Isaac Hayes
Black Moses and Juicy Fruit (Disco Freak)

It would be a crying shame if Isaac Hayes is best remembered in the annals of pop culture as the voice of South Park’s Chef (and the center of a controversy surrounding his Scientologist beliefs and exit from the show). Or even as the composer of the “Theme from Shaft,” though it won him an Academy Award (the first time an African-American had won for Best Score). Even worse would be for his roles as Truck Turner in the movie of the same name and as the Duke in Escape from New York, but there doesn’t seem to be much danger of that happening.

No, Hayes needs to be remembered for his immense impact on soul and R&B. As a staff member at Stax in the ’60s, he penned hits like “When Something Is Wrong with My Baby” and “Soul Man” (Sam & Dave), “B-A-B-Y” (Carla Thomas), and “The Sweeter He Is” (the Soul Children), while also arranging, producing and playing on many other sides. And while Shaft may have brought him the greatest commercial success and paved the way for funk and, in turn, disco, it was preceded and followed by even greater artistic achievements. Well into the new millennium Hayes’ impact could be felt; he played piano on and contributed string arrangements to Alicia Keys’ 2001 debut, Songs in A Minor.

This week Concord, who resurrected the Stax label in 2007, reissued two records from Hayes’ lengthy and varied discography: 1971’s Black Moses and 1976’s Juicy Fruit (Disco Freak). But while Juicy Fruit hasn’t seen release on CD previously, Black Moses remains the more necessary of the two. As the nomenclature promises, this is the soul promised land. While new packaging (like the original vinyl pressing, it folds out into a cross-shaped, head-to-toe portrait of Isaac appropriately robed) and new remastering are welcomed enhances, it’s this album’s epic sounds that are the real revelation.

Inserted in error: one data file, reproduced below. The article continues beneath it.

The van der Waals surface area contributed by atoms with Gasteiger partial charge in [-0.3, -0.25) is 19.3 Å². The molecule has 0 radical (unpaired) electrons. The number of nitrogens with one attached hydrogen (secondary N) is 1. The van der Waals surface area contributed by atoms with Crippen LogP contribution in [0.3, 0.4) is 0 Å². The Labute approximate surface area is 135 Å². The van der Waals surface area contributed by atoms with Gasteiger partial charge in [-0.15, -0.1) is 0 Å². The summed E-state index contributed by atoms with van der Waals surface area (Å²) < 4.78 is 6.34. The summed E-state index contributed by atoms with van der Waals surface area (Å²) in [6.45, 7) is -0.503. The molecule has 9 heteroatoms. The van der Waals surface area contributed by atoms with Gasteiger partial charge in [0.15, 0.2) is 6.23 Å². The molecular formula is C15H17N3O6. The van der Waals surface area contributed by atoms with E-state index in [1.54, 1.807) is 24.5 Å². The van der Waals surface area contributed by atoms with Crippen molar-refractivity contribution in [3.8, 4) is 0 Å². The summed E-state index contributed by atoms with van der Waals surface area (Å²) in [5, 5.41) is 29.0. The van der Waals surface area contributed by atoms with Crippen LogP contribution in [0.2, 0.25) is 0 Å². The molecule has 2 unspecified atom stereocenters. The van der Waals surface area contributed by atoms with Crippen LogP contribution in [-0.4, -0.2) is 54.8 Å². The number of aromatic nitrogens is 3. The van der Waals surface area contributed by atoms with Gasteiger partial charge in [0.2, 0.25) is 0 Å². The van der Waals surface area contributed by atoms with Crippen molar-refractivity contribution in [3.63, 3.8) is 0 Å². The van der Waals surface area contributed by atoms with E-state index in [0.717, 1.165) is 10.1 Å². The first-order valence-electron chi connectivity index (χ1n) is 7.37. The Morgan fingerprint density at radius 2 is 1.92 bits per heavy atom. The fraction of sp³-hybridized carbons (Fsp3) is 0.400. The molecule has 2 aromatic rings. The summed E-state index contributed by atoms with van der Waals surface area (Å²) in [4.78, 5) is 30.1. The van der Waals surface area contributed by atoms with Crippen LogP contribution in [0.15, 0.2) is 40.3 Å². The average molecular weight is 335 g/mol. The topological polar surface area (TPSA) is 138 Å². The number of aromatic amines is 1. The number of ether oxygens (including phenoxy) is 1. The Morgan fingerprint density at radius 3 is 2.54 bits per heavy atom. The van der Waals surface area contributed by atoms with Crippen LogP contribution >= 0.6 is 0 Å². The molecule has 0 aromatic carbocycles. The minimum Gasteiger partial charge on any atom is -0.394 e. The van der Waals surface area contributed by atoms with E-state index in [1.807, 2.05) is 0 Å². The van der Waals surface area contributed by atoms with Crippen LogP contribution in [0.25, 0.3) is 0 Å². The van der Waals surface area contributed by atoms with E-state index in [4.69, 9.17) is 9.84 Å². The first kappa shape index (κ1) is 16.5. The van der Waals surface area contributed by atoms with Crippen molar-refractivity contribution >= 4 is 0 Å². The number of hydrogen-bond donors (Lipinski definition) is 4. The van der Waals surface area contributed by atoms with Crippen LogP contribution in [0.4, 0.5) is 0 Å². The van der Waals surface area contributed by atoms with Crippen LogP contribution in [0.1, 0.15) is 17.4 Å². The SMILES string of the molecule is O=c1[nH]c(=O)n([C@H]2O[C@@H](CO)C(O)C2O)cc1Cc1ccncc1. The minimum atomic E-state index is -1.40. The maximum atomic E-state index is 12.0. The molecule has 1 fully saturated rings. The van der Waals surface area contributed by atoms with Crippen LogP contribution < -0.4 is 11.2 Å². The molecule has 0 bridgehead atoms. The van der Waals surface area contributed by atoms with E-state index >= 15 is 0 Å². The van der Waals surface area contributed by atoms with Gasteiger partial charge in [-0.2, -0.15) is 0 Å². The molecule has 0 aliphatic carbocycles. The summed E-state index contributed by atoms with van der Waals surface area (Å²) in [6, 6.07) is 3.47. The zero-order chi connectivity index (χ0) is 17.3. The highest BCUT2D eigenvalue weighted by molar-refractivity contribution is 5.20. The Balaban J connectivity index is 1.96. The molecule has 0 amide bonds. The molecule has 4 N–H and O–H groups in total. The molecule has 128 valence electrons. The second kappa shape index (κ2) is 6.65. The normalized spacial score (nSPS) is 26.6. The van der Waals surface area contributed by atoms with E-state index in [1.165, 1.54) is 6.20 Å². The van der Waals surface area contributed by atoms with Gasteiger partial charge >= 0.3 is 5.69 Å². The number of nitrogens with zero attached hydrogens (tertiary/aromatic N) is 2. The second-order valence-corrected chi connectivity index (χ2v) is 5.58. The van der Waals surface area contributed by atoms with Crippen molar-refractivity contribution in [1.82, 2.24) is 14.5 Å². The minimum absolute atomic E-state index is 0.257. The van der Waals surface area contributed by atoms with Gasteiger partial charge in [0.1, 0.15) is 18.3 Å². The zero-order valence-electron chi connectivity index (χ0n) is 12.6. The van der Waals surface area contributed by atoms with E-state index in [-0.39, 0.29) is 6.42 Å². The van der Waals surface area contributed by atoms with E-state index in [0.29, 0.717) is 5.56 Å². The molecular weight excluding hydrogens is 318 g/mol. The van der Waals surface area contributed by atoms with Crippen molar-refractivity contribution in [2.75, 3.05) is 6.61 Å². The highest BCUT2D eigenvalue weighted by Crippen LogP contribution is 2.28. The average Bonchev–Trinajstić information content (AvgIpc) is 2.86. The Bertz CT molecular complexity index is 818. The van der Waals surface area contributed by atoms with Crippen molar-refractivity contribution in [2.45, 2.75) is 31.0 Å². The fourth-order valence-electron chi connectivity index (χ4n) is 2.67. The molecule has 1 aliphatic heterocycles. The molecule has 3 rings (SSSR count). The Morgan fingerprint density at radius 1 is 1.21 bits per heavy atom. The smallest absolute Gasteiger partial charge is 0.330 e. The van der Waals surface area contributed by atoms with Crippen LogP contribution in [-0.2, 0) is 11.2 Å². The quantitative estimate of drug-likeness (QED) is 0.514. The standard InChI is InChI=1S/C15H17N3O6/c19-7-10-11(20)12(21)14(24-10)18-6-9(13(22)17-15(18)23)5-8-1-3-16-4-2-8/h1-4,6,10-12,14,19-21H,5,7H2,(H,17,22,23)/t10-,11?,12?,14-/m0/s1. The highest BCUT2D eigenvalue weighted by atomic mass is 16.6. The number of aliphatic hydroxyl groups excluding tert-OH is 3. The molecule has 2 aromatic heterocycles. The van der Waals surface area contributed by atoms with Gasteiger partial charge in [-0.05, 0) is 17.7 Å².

After writing hits for so many others, it’s odd that Hayes took to covering others’ songs for much of his output, and even on this two discs’ worth of material, only one original song appears. It becomes a moot point, though, for he so fully makes each cut here his own that it’s hard to hear each any other way afterwards. His deep, velvety vocals are definitely part of the reason, but it’s his sultry arrangements, cut from a lusher fabric, that distinguish this record. His nine-minute version of the Carpenters hit “(They Long to Be) Close to You” is decadently rich. Ensconced in strings, horns, flutes and other flourishes—pop songs just aren’t made like this anymore. There's actual movements, not just shifts between verse, chorus and refrain. “Man’s Temptation,” Hayes’ oft sampled cover of the Curtis Mayfield penned Gene Chandler hit, balances such majestic verve with a gritty guitar riff that echoes his paean to love gone awry. Black Moses is the sound of soul gone orchestral, a groove stretched out to cover four sides.

Juicy Fruit, on the other hand, isn’t anything so profound. In fact, as Hayes might call it since one song is so titled, this is “music to make love by.” The title cut is the equivalent of “Chocolate Salty Balls,” following a track of food innuendo over disco grooves. But the record’s not a total waste. “Let’s Don’t Ever Blow Our Thing” recalls Moses a bit, Hayes getting sentimental—to the point of being corny at times—over ornate backing. ”Lady of the Night” follows a close tack, here Hayes detailing his infatuation with a member of the world’s oldest professtion even as he asks, “What do you want out of life? A true love or a higher price?” In other words, Juicy Fruit is mostly expendable, though the cover almost makes the album worth purchasing on its own. Still, the record is not so much of a foible to mar Hayes’ towering stature and is easily forgotten in the wake of his successes.
Stephen Slaybaugh